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God of ComicsOsamu Tezuka and the Creation of Post-World War II Manga$
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Natsu Onoda Power

Print publication date: 2009

Print ISBN-13: 9781604732207

Published to University Press of Mississippi: March 2014

DOI: 10.14325/mississippi/9781604732207.001.0001

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date: 22 October 2018

Tezuka in History/History in Tezuka

Tezuka in History/History in Tezuka

Chapter:
(p.19) 2 Tezuka in History/History in Tezuka
Source:
God of Comics
Author(s):

Natsu Onoda Power

Publisher:
University Press of Mississippi
DOI:10.14325/mississippi/9781604732207.003.0002

Although Osamu Tezuka contributed to the boom of story comics in Japan after World War II, comic books, or comic book culture, were already in existence prior to his rise as a cartoonist. Many characteristics of modern comics, from animal anthropomorphism to movement lines and graphically represented sound, were already well established before the war. Indeed, Tezuka often made references to older forms of comics in his work. Furthermore, the Japanese public had been exposed to American and European cartoons since the late nineteenth century. This chapter focuses on the history of comics before and during Tezuka’s time, beginning with the twelfth-century scroll painting Chōjū giga (The Animal Scrolls), the oldest surviving work that is frequently discussed through the lens of comics, and its influence on Tezuka. It looks at some of the important figures in Japanese comics, including Charles Wirgman, George Bigot, Honda Nishikichirō, Kitazawa Rakuten, and Okamoto Ippei. It also examines the kind of transformation Tezuka brought to Japanese comics during World War II.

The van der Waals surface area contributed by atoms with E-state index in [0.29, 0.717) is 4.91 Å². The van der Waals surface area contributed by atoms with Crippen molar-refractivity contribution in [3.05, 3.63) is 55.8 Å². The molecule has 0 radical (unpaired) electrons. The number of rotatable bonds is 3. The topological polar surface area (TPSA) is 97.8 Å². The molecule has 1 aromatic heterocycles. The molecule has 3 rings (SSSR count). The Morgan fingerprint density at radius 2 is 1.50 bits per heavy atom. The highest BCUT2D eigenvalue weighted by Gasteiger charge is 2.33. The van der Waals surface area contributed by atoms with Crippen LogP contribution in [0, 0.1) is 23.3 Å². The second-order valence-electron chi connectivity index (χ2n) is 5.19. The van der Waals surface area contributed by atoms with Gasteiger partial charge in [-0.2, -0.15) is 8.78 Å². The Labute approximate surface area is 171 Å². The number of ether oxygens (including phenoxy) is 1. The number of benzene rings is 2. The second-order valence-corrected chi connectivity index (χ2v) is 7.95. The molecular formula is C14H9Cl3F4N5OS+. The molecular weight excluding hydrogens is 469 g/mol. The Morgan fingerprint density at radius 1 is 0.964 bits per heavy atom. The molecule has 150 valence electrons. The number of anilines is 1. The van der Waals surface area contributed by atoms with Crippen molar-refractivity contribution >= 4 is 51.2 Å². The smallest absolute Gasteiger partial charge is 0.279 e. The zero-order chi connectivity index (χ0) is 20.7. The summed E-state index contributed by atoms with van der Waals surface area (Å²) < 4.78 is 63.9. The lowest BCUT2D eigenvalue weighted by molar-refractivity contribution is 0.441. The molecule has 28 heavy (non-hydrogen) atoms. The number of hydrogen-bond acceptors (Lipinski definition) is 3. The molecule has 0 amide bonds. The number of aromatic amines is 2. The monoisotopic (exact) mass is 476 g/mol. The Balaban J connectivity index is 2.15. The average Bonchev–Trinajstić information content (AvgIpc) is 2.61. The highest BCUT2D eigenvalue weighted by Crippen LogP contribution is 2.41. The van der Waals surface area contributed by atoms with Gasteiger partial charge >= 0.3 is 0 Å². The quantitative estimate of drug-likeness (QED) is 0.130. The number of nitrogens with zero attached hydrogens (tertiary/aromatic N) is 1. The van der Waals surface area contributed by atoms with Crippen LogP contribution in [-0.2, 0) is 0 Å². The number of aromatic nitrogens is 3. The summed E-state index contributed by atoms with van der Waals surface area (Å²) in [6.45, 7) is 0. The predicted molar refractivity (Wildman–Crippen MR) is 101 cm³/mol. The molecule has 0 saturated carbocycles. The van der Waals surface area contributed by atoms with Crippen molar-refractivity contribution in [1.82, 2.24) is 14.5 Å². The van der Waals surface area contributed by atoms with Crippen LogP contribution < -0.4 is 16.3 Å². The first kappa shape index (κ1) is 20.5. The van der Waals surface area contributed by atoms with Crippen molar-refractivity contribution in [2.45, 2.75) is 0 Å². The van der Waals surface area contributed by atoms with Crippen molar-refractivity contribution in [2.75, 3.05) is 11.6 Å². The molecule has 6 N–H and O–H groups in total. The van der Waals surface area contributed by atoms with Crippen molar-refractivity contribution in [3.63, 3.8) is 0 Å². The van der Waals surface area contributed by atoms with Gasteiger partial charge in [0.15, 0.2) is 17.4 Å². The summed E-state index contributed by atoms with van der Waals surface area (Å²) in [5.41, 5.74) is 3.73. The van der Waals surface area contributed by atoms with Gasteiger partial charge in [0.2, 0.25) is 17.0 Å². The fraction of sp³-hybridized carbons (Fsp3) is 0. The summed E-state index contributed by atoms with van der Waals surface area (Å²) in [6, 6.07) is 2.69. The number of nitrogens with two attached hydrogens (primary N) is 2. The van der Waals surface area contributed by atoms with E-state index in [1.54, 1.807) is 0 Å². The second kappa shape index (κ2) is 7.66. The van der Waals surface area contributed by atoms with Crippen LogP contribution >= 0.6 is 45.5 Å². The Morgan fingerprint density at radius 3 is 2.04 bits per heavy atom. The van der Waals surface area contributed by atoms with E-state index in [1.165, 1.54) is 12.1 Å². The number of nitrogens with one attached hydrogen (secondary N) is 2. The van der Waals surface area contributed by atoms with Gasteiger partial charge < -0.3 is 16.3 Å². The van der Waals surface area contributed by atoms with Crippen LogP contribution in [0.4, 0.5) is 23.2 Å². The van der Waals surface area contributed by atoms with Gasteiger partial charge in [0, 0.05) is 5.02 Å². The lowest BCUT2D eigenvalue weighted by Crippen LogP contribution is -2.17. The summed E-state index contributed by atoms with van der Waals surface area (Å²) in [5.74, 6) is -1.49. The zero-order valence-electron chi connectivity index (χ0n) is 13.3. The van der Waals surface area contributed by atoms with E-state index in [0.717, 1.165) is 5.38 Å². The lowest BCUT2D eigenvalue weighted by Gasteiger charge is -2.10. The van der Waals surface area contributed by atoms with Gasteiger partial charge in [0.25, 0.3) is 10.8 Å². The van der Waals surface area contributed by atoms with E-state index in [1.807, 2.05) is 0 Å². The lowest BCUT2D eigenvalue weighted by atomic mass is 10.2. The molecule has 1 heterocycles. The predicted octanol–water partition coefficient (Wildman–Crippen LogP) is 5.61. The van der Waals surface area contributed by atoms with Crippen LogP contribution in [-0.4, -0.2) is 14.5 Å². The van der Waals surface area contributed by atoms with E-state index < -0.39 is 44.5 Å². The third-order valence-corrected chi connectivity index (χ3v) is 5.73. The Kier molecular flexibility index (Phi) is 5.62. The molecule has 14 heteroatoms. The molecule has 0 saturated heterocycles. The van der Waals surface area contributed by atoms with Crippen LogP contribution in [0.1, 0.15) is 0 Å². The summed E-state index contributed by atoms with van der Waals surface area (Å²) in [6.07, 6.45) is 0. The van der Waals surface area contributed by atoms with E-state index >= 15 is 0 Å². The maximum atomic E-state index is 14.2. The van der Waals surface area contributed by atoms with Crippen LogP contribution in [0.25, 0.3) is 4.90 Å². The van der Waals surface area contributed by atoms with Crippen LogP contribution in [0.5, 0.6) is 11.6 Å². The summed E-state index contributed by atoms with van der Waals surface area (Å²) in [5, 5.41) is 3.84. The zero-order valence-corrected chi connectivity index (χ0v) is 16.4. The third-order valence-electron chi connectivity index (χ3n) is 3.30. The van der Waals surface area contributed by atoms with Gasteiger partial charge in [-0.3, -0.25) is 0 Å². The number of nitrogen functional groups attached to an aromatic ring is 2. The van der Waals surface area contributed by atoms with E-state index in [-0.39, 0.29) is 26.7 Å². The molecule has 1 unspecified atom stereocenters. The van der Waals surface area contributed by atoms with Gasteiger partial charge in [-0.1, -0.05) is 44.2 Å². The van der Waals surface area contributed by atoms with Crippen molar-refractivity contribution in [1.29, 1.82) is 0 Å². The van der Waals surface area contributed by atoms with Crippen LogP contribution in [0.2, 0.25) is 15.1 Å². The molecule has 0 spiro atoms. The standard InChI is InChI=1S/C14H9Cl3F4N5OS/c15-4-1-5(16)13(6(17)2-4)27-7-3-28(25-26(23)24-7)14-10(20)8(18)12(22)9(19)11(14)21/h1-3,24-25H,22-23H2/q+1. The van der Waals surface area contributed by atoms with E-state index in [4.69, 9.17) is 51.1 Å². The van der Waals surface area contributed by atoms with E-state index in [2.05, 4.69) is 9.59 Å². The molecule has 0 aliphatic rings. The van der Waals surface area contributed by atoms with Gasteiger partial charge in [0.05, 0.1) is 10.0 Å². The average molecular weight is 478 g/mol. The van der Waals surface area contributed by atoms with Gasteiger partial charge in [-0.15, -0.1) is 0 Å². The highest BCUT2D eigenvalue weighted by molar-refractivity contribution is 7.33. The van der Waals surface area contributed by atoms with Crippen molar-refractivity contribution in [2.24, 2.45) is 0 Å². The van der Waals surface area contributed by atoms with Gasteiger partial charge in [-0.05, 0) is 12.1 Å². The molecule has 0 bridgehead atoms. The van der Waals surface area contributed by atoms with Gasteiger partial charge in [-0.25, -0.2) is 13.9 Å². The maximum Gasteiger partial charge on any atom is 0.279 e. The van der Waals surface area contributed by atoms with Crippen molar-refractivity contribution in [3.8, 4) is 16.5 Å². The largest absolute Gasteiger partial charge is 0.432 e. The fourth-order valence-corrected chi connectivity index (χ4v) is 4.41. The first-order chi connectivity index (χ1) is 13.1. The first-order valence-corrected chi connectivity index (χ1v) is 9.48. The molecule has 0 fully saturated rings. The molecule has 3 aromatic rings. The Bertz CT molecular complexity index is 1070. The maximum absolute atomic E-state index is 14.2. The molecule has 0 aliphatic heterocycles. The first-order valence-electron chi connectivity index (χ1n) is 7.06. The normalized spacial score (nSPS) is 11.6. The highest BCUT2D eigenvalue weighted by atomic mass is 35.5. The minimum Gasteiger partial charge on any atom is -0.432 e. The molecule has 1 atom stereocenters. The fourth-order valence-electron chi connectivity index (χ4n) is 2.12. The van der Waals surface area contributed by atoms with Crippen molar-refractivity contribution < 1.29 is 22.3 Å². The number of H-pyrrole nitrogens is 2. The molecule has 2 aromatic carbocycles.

Keywords:   comics, Osamu Tezuka, story comics, Japan, World War II, comic books, cartoons, Chōjū giga, Kitazawa Rakuten, Okamoto Ippei

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